Lifetime MRS benefit e arnings are at least twice as high as those under the best private sector plans, and significantly above Base pay is the only element of military compensation which retirement benefits are' computed. However, it represents only a portion of basic military compensation (BMC), which also includes a quarters allowance, a subsistence allowance, and the federal tax advantage accruing to such non-taxable allowances. Thus, 50 percent of base pay is equivalent to 38 percent of BMC, and 75 percent of base pay conve r ts into 57 percent of BMC It should also be noted that beginning in September 2000, the High-3 pay average will begin to replace final basic pay in computation of pen sions for new retirees just completing twenty years of service change will start to take effect in September 2010 for new retirees with thirty years of service The 5 retirement benefits for civil service retiree Most foreign countries' military retirement plans are also considerably less generous, especially for 20-year retirees.8 WHO BENEFIT S Only 12 percent of active duty recruits will serve long enough to enjoy the generous nondisability benefits of MRS. Of those who do collect MRS rewards the young and able-bodied best.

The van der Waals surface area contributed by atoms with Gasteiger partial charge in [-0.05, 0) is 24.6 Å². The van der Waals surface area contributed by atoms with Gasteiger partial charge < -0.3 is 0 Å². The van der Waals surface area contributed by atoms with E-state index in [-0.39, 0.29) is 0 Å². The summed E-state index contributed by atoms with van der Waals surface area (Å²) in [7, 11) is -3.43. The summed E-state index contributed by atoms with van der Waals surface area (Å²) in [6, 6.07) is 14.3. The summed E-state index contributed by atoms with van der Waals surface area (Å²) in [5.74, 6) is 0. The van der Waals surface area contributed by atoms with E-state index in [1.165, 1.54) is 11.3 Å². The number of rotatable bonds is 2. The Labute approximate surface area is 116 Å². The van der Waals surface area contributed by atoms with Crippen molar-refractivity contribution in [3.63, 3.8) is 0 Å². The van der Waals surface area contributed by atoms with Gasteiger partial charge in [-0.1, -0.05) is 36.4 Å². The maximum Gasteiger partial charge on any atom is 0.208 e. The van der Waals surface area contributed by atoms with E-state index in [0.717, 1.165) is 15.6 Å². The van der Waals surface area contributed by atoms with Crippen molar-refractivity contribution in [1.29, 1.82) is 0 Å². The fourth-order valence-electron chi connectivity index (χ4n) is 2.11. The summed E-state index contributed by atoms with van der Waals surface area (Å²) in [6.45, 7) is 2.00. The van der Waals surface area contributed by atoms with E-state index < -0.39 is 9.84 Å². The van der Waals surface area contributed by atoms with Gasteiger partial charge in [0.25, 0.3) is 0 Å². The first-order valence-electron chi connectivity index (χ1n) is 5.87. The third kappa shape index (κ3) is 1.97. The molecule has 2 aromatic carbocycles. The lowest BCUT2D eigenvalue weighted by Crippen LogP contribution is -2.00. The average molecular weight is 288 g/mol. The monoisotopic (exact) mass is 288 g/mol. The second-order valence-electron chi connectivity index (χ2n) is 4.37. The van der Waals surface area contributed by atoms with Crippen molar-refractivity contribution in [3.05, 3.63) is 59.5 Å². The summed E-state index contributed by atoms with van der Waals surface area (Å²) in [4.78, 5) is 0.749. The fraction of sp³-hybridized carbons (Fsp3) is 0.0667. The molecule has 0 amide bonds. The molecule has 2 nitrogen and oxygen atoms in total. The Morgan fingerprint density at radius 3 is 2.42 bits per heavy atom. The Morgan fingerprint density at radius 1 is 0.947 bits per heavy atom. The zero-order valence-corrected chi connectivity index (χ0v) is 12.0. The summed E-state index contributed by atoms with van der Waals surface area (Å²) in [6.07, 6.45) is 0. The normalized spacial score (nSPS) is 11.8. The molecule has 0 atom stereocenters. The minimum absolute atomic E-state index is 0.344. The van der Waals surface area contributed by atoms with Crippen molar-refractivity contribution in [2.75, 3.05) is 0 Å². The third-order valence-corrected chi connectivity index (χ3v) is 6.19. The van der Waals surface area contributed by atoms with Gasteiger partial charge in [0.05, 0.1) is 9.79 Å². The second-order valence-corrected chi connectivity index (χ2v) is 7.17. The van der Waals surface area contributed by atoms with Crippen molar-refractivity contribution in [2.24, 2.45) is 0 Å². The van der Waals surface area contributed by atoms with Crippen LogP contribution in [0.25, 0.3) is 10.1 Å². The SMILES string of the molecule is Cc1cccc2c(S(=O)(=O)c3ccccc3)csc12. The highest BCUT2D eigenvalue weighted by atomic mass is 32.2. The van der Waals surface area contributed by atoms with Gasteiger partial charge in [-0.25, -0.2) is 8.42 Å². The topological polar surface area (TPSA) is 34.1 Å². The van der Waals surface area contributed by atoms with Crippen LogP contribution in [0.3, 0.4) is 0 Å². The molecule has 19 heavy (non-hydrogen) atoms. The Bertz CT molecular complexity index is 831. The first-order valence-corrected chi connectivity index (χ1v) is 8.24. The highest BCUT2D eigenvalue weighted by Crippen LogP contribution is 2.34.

Enlisted retirees age 65 or older average over $1,200 a year less in b enefits than enlisted retirees under age 60. Average pensions for retired officers age 65 or older are,nearly $700 lower than annuities for retired officers under age 60 Permanently disabled military retirees average annuities that are 2,500 lower than th o se for nondisabled retirees, and about 11,500 below the average pension going to 130,000 healthy retired officers still under the age of 60 Officers benefit much more than enlisted personnel under the military retirement system. Their pensions are twice a s high, on average, because they directly reflect base pay levels. Officers also stand a better chance of reaching retirement eligibility than the typical enlisted man.
The average colonel retiring from the military in FY 1983 began drawing an annual pension of $30,7